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I know that the absolute maximum velocity of an aircraft is based on the thrust available. However the aircraft is usually limited beforehand by other speed limits such as dive speed and Mach Never Exceed velocity.

So when researching the maximum velocity of an aircraft, is the max speed listed the absolute max speed or the dive speed as that would make the most sense since its the structural limit. The example I am specifically thinking of is the C-130J Hercules which according to this brochure (linked below) from Lockheed, is around 365 kts.

https://www.lockheedmartin.com/content/dam/lockheed-martin/aero/documents/C-130J/C-130Brochure_NewPurchase_May2020_Web.pdf

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  • $\begingroup$ Is that maximum dive speed with the wings still attached or without? I'd think the latter would be somewhat higher... $\endgroup$ Mar 28 at 16:14
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    $\begingroup$ "is the max speed listed..." listed where? In the listing for Vne? Or in the promotional brochures regarding the performance of the aircraft, which would presumably be in level flight? $\endgroup$ Mar 28 at 19:11
  • $\begingroup$ I should have been more clear, I understand that the maximum speed on the brochure is for steady level flight. I was confused as to which speed limit in level flight however. I think I understand now though, thank you. $\endgroup$
    – Bill Shao
    Mar 29 at 13:21
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The maximum cruise speed from the brochure is a True Airspeed value and is based on the highest TAS achieved with the engines operating at the maximum cruise power rating specified by the engine manufacturer, based on some altitude and load condition that is probably buried somewhere in the fine print (we could probably assume the 365 kt value is at max cruise power, max gross weight minus departure and climb fuel, at service ceiling, in ISA conditions).

Note that limitation speeds like Vmo or Vd are based on indicated/calibrated airspeed (CAS, what the pilot sees as a speed on the instruments) and are a function of the dynamic pressure conditions acting on the airframe, regardless of the actual velocity through the air mass (True Airspeed). They are generally a lower value, as TAS starts to exceed IAS as soon as you go above sea level, the difference getting bigger and bigger the higher you go.

So at the 28000 ft service ceiling, the indicated airspeed will only be about 230 kt when the Herc is cruising at a TAS of 365 kt on a standard day with a -40F temperature outside.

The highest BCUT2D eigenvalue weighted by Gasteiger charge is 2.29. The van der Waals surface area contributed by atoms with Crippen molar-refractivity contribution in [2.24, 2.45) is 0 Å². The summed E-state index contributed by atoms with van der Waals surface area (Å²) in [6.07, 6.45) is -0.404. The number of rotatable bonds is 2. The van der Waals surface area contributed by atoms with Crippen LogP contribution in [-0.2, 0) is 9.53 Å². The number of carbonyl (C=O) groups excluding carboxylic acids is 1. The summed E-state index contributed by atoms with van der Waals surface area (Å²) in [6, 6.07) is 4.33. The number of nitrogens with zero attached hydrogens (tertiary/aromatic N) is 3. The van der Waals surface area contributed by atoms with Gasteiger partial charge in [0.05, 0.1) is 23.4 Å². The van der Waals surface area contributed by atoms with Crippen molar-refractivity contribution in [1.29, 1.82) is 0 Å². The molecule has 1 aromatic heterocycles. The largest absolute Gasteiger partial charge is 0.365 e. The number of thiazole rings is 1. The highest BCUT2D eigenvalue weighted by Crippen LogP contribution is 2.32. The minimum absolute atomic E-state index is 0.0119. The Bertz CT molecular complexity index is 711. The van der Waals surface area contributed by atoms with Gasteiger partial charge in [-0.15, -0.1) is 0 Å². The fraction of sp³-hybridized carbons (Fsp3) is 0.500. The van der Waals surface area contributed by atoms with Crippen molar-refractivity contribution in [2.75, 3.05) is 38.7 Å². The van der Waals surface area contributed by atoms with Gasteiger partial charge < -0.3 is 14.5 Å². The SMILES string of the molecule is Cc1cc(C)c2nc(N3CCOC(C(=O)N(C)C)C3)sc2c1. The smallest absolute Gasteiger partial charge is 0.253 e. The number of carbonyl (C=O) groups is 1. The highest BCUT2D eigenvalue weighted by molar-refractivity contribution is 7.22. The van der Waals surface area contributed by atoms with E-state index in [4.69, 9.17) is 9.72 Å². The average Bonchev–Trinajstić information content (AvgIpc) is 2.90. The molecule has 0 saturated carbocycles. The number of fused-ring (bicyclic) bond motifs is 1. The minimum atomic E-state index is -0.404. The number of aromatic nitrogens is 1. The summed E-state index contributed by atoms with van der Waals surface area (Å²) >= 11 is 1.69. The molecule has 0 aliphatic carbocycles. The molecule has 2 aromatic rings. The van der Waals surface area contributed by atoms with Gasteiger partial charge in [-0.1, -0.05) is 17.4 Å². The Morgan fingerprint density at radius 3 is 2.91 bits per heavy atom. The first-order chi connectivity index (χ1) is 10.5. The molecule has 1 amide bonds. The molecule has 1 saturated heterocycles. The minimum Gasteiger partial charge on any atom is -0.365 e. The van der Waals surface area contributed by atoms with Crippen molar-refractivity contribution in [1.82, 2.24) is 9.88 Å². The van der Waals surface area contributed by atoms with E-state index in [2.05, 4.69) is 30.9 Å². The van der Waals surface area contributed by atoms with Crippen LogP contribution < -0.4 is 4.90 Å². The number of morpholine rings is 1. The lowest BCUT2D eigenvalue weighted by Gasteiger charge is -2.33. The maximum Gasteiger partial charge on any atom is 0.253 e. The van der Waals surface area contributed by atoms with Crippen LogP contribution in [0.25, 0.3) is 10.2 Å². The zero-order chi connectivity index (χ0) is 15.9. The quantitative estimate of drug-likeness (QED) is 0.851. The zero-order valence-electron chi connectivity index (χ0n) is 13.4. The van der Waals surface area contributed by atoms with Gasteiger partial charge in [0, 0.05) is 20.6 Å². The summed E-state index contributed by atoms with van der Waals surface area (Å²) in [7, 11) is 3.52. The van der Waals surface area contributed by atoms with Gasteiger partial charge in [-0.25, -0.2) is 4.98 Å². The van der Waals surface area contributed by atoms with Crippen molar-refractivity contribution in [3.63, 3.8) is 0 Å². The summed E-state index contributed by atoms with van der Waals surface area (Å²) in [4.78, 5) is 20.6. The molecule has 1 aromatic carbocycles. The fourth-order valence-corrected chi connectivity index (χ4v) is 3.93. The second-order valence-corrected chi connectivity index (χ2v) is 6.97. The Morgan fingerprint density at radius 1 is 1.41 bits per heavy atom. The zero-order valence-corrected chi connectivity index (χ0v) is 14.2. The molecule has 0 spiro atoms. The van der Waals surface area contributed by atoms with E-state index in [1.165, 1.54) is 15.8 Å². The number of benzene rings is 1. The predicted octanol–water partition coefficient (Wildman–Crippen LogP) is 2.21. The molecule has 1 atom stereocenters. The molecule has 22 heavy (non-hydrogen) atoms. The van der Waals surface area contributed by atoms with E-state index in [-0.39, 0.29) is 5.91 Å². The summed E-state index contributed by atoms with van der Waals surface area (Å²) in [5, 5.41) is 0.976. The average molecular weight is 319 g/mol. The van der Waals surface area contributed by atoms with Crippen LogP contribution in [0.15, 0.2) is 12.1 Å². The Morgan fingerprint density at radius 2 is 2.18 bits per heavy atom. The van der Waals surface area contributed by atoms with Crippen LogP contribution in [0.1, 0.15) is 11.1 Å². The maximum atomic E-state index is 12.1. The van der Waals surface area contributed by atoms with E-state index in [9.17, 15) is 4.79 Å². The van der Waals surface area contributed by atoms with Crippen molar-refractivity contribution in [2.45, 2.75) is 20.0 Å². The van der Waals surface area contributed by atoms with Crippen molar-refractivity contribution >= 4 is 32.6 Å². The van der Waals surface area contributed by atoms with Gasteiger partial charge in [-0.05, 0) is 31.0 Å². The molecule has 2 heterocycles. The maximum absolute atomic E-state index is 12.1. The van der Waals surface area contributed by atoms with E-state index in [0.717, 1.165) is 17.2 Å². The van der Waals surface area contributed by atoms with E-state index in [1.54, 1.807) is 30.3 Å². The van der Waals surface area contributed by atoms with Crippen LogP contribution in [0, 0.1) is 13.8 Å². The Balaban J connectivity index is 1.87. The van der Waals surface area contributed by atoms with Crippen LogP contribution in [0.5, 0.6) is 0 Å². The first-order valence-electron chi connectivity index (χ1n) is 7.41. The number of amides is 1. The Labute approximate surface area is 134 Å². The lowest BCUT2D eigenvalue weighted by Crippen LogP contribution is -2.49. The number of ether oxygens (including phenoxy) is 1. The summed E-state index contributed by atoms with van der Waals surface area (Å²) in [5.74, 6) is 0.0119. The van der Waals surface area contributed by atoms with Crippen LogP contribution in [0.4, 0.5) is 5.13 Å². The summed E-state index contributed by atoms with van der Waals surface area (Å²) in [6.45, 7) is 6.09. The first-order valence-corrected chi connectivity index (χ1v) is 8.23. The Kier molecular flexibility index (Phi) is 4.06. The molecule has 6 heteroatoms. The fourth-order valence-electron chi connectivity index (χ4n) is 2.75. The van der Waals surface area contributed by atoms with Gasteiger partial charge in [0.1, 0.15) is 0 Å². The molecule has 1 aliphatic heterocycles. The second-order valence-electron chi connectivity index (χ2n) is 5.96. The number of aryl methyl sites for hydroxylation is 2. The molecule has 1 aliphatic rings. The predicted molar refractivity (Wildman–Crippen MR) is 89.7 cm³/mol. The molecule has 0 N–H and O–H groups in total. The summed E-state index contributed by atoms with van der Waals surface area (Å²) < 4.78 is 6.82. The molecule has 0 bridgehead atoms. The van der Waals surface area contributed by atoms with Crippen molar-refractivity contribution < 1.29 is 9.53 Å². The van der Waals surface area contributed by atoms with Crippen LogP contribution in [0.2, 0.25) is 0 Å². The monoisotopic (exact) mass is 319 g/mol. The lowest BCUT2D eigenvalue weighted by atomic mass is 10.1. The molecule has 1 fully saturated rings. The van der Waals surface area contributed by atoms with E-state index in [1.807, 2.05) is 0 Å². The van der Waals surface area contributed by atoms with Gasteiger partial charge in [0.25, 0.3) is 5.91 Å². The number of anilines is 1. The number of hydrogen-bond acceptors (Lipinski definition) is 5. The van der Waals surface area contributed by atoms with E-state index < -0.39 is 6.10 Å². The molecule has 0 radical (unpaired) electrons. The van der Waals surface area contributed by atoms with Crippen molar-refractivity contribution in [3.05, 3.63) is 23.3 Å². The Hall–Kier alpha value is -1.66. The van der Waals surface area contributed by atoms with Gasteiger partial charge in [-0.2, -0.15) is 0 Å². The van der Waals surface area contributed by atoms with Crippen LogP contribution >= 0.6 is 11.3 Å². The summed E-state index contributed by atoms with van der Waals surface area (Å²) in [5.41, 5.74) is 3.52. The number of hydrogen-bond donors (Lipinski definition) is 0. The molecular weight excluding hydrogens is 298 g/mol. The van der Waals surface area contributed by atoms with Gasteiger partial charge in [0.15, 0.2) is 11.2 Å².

The speed limitations will be a margin above the indicated/calibrated cruise airspeed value; if, say, the Vd was 290kt (I'm just picking a number at random), at 28000 ft in standard conditions, that's a TAS of 450, but that's irrelevant for the purpose of the speed limitation because we're only interested in the IAS value insofar as that's what the pilot sees, and it's what represents the actual dynamic pressure effects of that speed for structural purposes (although where the limit is for flutter considerations, that are a function of TAS, the flutter TAS limit is converted to IAS in the Air Data Computer for the pilot to use).

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  • $\begingroup$ The never exceed speed may be a true airspeed limit since flutter depends on true airspeed, though it will still be given as indicated airspeed limit, tabulated dependent on altitude. $\endgroup$
    – Jan Hudec
    Mar 28 at 14:55
  • $\begingroup$ Modified my post thanks. I was only thinking of structural effects. $\endgroup$
    – John K
    Mar 28 at 15:45
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    $\begingroup$ Yeah I took out No. Thanks $\endgroup$
    – John K
    Mar 28 at 18:15
  • $\begingroup$ Thank you for your response! $\endgroup$
    – Bill Shao
    Mar 29 at 13:22
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The 365 knots listed in that brochure is (as noted in the text) the maximum cruise speed. That is the maximum speed at which the aircraft can be expected to operate under normal circumstances in level flight. It is not related to the Never Exceed speed, which depends on the structural limits of the aircraft (as well as air pressure and atmospheric conditions etc.). The maximum cruise speed is interesting for planning purposes, as it gives you an indication of how far you can expect the aircraft to go in a certain time window. It is not, however, very interesting to pilots, who will operate the aircraft with regards to the actual structural limits.

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  • $\begingroup$ "It is not, however, very interesting to pilots, who will operate the aircraft with regards to the actual structural limits." Not if they want to keep their jobs. I imagine that the airline might get rather annoyed at them burning a bunch of extra fuel to get to their destinations marginally faster! $\endgroup$
    – nick012000
    Mar 29 at 10:48
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    $\begingroup$ @nick012000 I'm not saying pilots will try to fly at Vne, but rather that the factors they use to determine which speed to fly are different from the ones used to calculate the max cruise speed printed in a sales brochure $\endgroup$ Mar 29 at 11:46
  • $\begingroup$ Thank you for your response! $\endgroup$
    – Bill Shao
    Mar 29 at 13:22
  • $\begingroup$ @expeditedescent I'm not saying that they'll fly at Vne either - I'm saying that they'll fly at the most fuel-efficient speed, which is likely the cruise speed listed in the manual. $\endgroup$
    – nick012000
    Mar 29 at 23:34

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